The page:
What is gratefulness practice?
Gratefulness practice is one of the most powerful forms of practicing mindfulness in your life. Just like with self-love the positive effects are nearly endless: from improving our mental health to boosting our relationships with others. Living your life with gratitude helps you notice the little wins – like the rain stopping right on time for you to go out, a stranger holding the door for you, or a friend calling at the exact moment you needed them. Each of these small moments help you create a web of positive chains of events and strengthens your ability to notice the good. As well as other mindfulness activities, gratefulness practice does not require any specials skills or talents – it just takes time and practice.
Observe your responses
Every time you say “thank you”, how do you actually feel? Annoyed, stressed-out, already moving away to the next interaction in life? Do a quick body scan and examine your feelings for one moment. Next time you are about to say “thank you”, take a deep breath, generate this abundant feeling of true gratefulness, then and only then say what you were going to!
Robert Emmons, psychology professor and gratitude researcher at the University of California, Davis, explains that there are two key components of practicing gratitude:
- We affirm the good things we’ve received.
- We acknowledge the role other people play in providing our lives with goodness.
As simple as it sounds, we tend to shy away from acknowledging the bright parts of our life as if it was less important. Although, our ability to properly receive things (especially the positive ones) make a huge impact on various areas of our life. It might help strengthening your immune system and improving sleep patterns, feeling optimistic and experiencing more joy and pleasure, being more helpful and generous, and feeling less lonely and isolated.
How to start your gratefulness practice?
Little things aren’t so little any more when it comes to forming a new habit. Giving a smile, saying “good job” to yourself or other person can change the tone of your whole day. These are 7 ways to start practicing gratitude:
- Keep a Gratitude Journal. Establish a daily practice in which you remind yourself of the gifts, benefits and good things you enjoy every single day without even thinking. Recalling moments of gratitude associated with ordinary events, your personal attributes, or valued people in your life gives you the potential to interweave a sustainable theme of gratefulness into your life.
- Remember the hardship. To be grateful in your current state, it is helpful to remember the hard times that you once experienced. When you remember how difficult life used to be and how far you have come, you set up an explicit contrast in your mind, and this contrast is fertile ground for gratefulness.
- Share Your Gratitude with Others. Research has found that expressing gratitude can strengthen relationships. If you find it difficult to think of a compliment or a reason to say thank you – make it into a habit, use every little opportunity to express your gratitude to the world around you and soon these thoughts will come to your head automatically.
- Come to Your Senses. Through our senses – the ability to touch, see, smell, taste, and hear – we gain an appreciation of what it means to be human and of what an incredible miracle it is to be alive. Seen through the lens of gratitude, the human body is not only a miraculous construction, but also a gift.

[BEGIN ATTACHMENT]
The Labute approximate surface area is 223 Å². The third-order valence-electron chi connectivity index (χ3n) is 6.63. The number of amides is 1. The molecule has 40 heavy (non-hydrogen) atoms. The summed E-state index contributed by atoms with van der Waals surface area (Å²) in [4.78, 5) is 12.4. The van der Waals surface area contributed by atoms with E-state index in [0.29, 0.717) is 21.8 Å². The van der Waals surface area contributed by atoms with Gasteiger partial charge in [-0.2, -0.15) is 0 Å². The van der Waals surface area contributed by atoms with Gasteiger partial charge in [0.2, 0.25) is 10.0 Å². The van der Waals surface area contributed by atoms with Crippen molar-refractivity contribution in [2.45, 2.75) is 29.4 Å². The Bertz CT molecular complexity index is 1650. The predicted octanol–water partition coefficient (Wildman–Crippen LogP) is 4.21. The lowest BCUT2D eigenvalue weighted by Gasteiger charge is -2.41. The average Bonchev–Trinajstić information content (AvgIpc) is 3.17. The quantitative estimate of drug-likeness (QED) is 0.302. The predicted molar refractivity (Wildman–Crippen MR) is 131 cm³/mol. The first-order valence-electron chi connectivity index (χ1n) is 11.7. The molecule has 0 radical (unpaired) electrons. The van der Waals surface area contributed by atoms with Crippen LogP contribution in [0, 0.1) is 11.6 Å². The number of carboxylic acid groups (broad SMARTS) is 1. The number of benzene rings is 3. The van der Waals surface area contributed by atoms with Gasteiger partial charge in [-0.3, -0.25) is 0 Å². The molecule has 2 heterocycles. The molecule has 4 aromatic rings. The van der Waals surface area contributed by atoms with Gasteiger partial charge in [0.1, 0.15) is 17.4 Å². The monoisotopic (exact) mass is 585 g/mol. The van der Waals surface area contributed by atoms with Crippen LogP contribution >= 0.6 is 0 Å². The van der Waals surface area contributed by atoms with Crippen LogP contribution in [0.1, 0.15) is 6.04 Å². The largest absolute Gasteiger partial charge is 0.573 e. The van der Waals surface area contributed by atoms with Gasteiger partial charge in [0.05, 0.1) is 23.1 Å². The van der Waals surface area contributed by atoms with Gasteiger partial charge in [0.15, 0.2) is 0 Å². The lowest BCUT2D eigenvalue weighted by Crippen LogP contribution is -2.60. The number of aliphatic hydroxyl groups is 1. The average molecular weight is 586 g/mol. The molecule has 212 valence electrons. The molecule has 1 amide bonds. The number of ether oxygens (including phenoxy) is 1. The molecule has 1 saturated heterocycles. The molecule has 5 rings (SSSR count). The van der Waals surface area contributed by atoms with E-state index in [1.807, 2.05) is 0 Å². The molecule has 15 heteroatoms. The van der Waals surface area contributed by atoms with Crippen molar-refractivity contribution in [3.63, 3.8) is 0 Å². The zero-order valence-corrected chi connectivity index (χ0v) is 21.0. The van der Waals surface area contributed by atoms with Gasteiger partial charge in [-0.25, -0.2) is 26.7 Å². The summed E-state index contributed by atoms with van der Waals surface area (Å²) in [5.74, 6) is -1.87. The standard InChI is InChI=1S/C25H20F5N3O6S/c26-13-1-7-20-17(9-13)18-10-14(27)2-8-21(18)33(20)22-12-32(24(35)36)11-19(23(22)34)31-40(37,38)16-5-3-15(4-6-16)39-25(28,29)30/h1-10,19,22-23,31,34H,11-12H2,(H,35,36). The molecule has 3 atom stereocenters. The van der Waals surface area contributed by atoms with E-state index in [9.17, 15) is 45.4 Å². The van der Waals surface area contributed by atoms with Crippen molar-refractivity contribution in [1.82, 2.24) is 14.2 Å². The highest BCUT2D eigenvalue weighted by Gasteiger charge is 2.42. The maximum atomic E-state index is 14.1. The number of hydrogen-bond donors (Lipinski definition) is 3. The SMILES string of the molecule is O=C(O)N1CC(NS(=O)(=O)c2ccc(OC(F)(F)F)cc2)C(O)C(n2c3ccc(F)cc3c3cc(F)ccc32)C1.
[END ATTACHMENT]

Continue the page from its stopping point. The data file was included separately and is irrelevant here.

- Make a Vow to Practice Gratitude. Research shows that making an oath to perform a behavior increases the likelihood that the action will be executed. Therefore, write your own gratitude vow, which could be as simple as “I vow to count my blessings each day,” and post it somewhere where you will be reminded of it every day.
- Watch Your Language. Grateful people have a particular linguistic style that uses the language of gifts, givers, blessings, blessed, fortune, fortunate, and abundance. In gratitude, you should not focus on how inherently good you are, but rather on the inherently good things that others have done on your behalf.
- Go Through the Motions. Grateful motions include smiling, saying thank you, and writing letters of gratitude. By “going through grateful motions,” you’ll trigger the emotion of gratitude more often.
What are the effects of practicing gratefulness?
The first and biggest observation from those who practice gratitude is a boost on mental health. Negative thought patterns, such as self-loathing, anxiety and monkey mind tend to slowly decrease as your habit of practicing gratefulness becomes stronger. This can come into effect as quick as 4 weeks after you start gratefulness observation or gratefulness journaling.
It also helps you accept change. When we are comfortable with the way things already are, it can be difficult to accept when things change – let alone feel grateful for that difference. But when we make it a habit to notice the good change brings, we can become more flexible and accepting.
Gratefulness practice relieves stress. The regions associated with gratitude are part of the neural networks that light up when we socialize and experience pleasure. These regions are also heavily connected to the parts of the brain that control basic emotion regulation, such as heart rate, and are associated with stress relief and thus pain reduction. Feeling grateful and recognizing help from others creates a more relaxed body state and allows the subsequent benefits of lowered stress to wash over us.
Give it a go – declare this month gratefulness month and try to incorporate at least some of the practices mentioned above. Examine and journal your progress along the way. Nothing is more rewarding than seeing some real results that can be measured. And for the very end – this is the one thing we are so much grateful for at the moment: having such a bright and uplifting community of you all!